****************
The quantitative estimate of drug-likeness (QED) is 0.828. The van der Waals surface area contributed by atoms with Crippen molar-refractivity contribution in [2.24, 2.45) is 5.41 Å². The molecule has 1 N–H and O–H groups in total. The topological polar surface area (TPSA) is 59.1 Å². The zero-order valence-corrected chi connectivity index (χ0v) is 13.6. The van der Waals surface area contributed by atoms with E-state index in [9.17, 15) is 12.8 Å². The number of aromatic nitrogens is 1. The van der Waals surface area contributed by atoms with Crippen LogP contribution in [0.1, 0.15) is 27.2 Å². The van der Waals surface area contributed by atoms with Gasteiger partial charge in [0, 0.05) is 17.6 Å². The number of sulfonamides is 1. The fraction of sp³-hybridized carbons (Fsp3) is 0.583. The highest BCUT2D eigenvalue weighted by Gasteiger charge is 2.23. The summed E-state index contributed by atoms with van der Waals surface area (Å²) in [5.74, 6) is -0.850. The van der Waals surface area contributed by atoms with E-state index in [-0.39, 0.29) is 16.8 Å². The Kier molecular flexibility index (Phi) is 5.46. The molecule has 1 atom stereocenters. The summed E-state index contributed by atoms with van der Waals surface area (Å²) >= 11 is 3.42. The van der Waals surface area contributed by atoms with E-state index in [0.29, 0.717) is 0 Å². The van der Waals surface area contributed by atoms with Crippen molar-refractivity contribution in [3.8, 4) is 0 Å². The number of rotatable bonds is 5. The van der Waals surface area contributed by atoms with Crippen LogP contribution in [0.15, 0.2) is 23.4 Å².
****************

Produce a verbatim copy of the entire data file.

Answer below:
The quantitative estimate of drug-likeness (QED) is 0.828. The van der Waals surface area contributed by atoms with Crippen molar-refractivity contribution in [2.24, 2.45) is 5.41 Å². The molecule has 1 N–H and O–H groups in total. The topological polar surface area (TPSA) is 59.1 Å². The zero-order valence-corrected chi connectivity index (χ0v) is 13.6. The van der Waals surface area contributed by atoms with E-state index in [9.17, 15) is 12.8 Å². The number of aromatic nitrogens is 1. The van der Waals surface area contributed by atoms with Crippen LogP contribution in [0.1, 0.15) is 27.2 Å². The van der Waals surface area contributed by atoms with Gasteiger partial charge in [0, 0.05) is 17.6 Å². The number of sulfonamides is 1. The fraction of sp³-hybridized carbons (Fsp3) is 0.583. The highest BCUT2D eigenvalue weighted by Gasteiger charge is 2.23. The summed E-state index contributed by atoms with van der Waals surface area (Å²) in [5.74, 6) is -0.850. The van der Waals surface area contributed by atoms with E-state index in [-0.39, 0.29) is 16.8 Å². The Kier molecular flexibility index (Phi) is 5.46. The molecule has 1 atom stereocenters. The summed E-state index contributed by atoms with van der Waals surface area (Å²) >= 11 is 3.42. The van der Waals surface area contributed by atoms with E-state index in [0.29, 0.717) is 0 Å². The van der Waals surface area contributed by atoms with Crippen molar-refractivity contribution in [3.8, 4) is 0 Å². The number of rotatable bonds is 5. The van der Waals surface area contributed by atoms with Crippen LogP contribution in [0.15, 0.2) is 23.4 Å².